Are you the MacGyver of your family, making plant hangers out of old wine bottles and removing stripped screws with the help of a rubber band? Do you feel proudest when you find a new use for a thing someone would have thrown away, like building a lampshade from an old book or a portable Wii from a broken DVD player? If so, you might be a high repair propensity person, research says.
Jason Kingsnorth does a bus-load of repairs. Like, a school bus-load. He’s a Technology Aide/Coordinator at Bradley Schools in Bradley, Illinois—and half of the IT team that manages maintenance of the district’s technology fleet. All told, Jason helps keep 300 MacBook Pros, 250 iMacs, 150 PCs, and over 300 iOS devices running under what you might call … challenging circumstances (school kids, after all, can turn iPads into juice boxes before you can say “recess”). Read his story on our blog!
I squatted down in the dirt and took stock of my inadequate tools. Over my left shoulder a massive John Deere tractor loomed. I came here to fix that tractor. So far, things weren’t going as planned. One hour later, I hopped back out of the cab of the tractor. Defeated. I was unable to breach the wall of proprietary defenses that protected the tECU like a fortress. I couldn’t even connect to the computer. Because John Deere says I can’t.
When Jessa’s kids flushed her iPhone down the toilet, she decided she was going fix it herself. After all, the only thing wrong was a tiny charging coil on the motherboard. Such a little thing. But that process—picking one micro-component off the board and replacing it—requires micro soldering, a skill not widely practiced in the US. So Jessa taught herself to do it. Now, she is now a micro soldering expert, and a proprietress of a thriving board-level repair business: iPad Rehab.
If we could boil iFixit down to one single tenet, it would be this: Repair is noble. To us, repair is more than a transitory act. It has lasting effects. Repair connects us to the stuff we own, it turns consumers into contributors, and it’s the most effective form of recycling there is. Turns out that one of our idols feels exactly the same way.
Last week, we launched a new book in the iFixit Store about one man’s adventures on the road. Dr. Ronald Mullisen’s book tells of harrowing breakdowns and creative repairs. Ronnie’s Roadside Repairs is as much a memoir as it is a celebration of on-the-spot repair—the kind that tests your knowledge, your mettle, and your resourcefulness. We wanted to celebrate that, so we asked our community to tell us their most epic roadside repairs. We picked our favorites; read them on our blog!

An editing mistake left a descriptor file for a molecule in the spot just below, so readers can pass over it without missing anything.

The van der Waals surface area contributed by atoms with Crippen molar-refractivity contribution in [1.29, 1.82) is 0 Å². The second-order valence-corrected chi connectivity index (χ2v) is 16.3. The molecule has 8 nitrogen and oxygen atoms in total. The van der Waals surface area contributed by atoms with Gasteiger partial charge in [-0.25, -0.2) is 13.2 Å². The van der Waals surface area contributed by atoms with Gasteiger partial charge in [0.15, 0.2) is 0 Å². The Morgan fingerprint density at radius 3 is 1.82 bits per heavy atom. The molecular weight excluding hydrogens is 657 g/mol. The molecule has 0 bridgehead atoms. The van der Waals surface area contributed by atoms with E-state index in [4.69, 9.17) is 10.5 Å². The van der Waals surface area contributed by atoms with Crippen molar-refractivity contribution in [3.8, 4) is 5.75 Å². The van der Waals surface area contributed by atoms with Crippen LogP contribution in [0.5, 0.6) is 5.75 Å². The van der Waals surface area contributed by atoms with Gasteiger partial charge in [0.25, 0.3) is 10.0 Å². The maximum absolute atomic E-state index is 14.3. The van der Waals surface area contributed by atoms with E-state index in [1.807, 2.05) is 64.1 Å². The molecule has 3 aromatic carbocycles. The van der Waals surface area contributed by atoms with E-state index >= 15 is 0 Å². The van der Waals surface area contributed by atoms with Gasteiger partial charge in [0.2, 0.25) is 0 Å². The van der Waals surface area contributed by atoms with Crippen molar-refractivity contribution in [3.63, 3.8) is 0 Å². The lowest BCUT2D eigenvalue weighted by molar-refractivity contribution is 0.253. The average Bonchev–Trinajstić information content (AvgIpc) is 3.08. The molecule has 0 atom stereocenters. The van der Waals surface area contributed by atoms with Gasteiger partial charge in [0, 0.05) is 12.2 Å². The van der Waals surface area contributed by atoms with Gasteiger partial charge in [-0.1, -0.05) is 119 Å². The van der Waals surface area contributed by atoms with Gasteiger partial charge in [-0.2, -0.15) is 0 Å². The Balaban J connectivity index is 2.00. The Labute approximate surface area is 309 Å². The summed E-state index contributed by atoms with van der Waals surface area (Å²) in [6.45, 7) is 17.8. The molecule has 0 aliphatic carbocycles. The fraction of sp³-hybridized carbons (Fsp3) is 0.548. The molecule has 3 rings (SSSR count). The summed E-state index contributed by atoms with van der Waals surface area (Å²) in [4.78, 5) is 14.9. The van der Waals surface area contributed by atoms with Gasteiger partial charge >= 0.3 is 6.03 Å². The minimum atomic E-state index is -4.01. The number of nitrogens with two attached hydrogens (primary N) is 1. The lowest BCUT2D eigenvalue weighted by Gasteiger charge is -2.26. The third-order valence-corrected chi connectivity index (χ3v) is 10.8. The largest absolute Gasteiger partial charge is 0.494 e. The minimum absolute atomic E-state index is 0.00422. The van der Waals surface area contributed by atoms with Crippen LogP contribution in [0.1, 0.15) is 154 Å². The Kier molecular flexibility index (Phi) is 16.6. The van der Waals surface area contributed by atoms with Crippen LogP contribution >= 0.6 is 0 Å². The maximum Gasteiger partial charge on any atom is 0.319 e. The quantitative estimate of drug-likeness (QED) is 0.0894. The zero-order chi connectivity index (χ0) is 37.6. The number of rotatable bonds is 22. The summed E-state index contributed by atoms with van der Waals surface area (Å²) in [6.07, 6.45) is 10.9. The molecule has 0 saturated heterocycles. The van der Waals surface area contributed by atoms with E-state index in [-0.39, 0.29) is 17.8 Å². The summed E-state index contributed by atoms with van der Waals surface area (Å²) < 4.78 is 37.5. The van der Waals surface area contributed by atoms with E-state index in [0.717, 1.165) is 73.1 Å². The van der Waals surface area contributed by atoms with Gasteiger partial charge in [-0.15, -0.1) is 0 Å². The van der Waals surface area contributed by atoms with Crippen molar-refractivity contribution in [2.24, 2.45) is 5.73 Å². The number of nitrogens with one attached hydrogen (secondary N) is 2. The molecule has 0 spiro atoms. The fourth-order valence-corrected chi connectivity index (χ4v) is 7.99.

Listeners tuned in for his sagely car advice, but they trusted him for his booming laugh. On Monday, Tom Magliozzi—who co-hosted Car Talk on NPR with his brother, Ray Magliozzi—passed away of complications stemming from Alzheimer’s Disease. He was 77. Tom Magliozzi was both an amazing teacher and a captivating entertainer. And that’s because he approached cars the same way he approached life: with curiosity, exuberance, and joy. Certainly, the radio will seem a little less vibrant without him.
Driving through the Baja California desert in 1966 in a $50 Chevy Corvair, Ron Mullisen and a friend started having engine trouble—and dealt with it, on the spot. Ron Mullisen is the author of Ronnie’s Roadside Repairs, a memoir full of stories of road trips and the (inevitable) breakdowns along the way. Ron’s book illustrates something iFixit believes in: the power of resourcefulness, self-reliance, and mechanical know-how. Get the book in iFixit’s Store now, and get out there on the road!
Delia, along with her team—that she lovingly dubbed her “adopted aunts”—repaired thousands of garments every single year. Delia believed in repair. She saw the value in each piece of clothing that she touched, because it was a part of someone’s life. Delia didn’t just see a jacket. She saw a story. An adventure. A person.
If my phone were a person, it would be the Bionic Woman. Its body has been broken and rebuilt more times than I can count. Its brain has been modified, tinkered with, and improved. It is the phone that will not die—at least not if I have anything to say about it.
The thousands of stories our members have told us over the years only confirm, to us, just how powerful repair can be. It’s empowering, explorative, and restorative. In an effort to share more of those stories with you, we’re starting a new series of profiles on fixers on our YouTube channel. Our first profile is on Bonnie Brownstein—owner of Electronics Parts Supermart, a store she’s been operating for the past 35 years. This is her story.
My grandfather was typical of a generation haunted by the shadow of the Great Depression. Out of necessity, people like my grandfather eked every bit of usefulness from what little they had. They drove their cars into the ground, hitched them back together with baling wire, and kept driving for another 100,000 miles. They taught their children how to patch their tires and patch their jeans. So it makes sense that it’s people like my grandfather who are teaching the world how to repair again.